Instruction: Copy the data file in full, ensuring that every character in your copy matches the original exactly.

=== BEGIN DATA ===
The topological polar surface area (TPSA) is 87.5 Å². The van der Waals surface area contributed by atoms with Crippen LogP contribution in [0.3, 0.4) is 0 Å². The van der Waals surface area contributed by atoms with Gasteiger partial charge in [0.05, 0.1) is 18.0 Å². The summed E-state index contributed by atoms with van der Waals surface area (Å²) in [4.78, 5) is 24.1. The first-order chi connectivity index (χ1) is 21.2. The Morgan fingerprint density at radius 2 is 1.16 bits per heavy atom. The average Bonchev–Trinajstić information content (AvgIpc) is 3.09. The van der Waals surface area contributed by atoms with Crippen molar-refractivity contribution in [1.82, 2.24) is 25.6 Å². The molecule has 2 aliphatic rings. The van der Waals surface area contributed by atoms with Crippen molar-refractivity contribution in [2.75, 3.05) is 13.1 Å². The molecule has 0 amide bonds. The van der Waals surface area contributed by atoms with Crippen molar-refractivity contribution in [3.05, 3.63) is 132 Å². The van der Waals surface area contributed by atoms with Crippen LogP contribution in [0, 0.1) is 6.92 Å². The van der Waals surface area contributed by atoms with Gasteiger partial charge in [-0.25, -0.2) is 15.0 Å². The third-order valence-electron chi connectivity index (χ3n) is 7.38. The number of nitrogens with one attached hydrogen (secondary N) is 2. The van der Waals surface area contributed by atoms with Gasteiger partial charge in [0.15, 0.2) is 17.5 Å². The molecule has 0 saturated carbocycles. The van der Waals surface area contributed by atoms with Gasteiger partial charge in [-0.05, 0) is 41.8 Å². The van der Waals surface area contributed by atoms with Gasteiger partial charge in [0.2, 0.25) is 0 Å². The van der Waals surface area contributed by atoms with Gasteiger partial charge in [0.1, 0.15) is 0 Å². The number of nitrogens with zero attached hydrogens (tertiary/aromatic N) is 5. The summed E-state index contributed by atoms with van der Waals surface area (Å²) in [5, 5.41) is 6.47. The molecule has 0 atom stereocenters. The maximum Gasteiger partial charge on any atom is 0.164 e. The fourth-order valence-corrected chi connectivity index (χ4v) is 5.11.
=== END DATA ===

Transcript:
The topological polar surface area (TPSA) is 87.5 Å². The van der Waals surface area contributed by atoms with Crippen LogP contribution in [0.3, 0.4) is 0 Å². The van der Waals surface area contributed by atoms with Gasteiger partial charge in [0.05, 0.1) is 18.0 Å². The summed E-state index contributed by atoms with van der Waals surface area (Å²) in [4.78, 5) is 24.1. The first-order chi connectivity index (χ1) is 21.2. The Morgan fingerprint density at radius 2 is 1.16 bits per heavy atom. The average Bonchev–Trinajstić information content (AvgIpc) is 3.09. The van der Waals surface area contributed by atoms with Crippen molar-refractivity contribution in [1.82, 2.24) is 25.6 Å². The molecule has 2 aliphatic rings. The van der Waals surface area contributed by atoms with Crippen molar-refractivity contribution in [2.75, 3.05) is 13.1 Å². The molecule has 0 amide bonds. The van der Waals surface area contributed by atoms with Crippen molar-refractivity contribution in [3.05, 3.63) is 132 Å². The van der Waals surface area contributed by atoms with Crippen LogP contribution in [0, 0.1) is 6.92 Å². The van der Waals surface area contributed by atoms with Gasteiger partial charge in [-0.25, -0.2) is 15.0 Å². The third-order valence-electron chi connectivity index (χ3n) is 7.38. The number of nitrogens with one attached hydrogen (secondary N) is 2. The van der Waals surface area contributed by atoms with Gasteiger partial charge in [0.15, 0.2) is 17.5 Å². The molecule has 0 saturated carbocycles. The van der Waals surface area contributed by atoms with Gasteiger partial charge in [-0.05, 0) is 41.8 Å². The van der Waals surface area contributed by atoms with Gasteiger partial charge in [0.2, 0.25) is 0 Å². The van der Waals surface area contributed by atoms with Gasteiger partial charge in [0.1, 0.15) is 0 Å². The number of nitrogens with zero attached hydrogens (tertiary/aromatic N) is 5. The summed E-state index contributed by atoms with van der Waals surface area (Å²) in [5, 5.41) is 6.47. The molecule has 0 atom stereocenters. The maximum Gasteiger partial charge on any atom is 0.164 e. The fourth-order valence-corrected chi connectivity index (χ4v) is 5.11.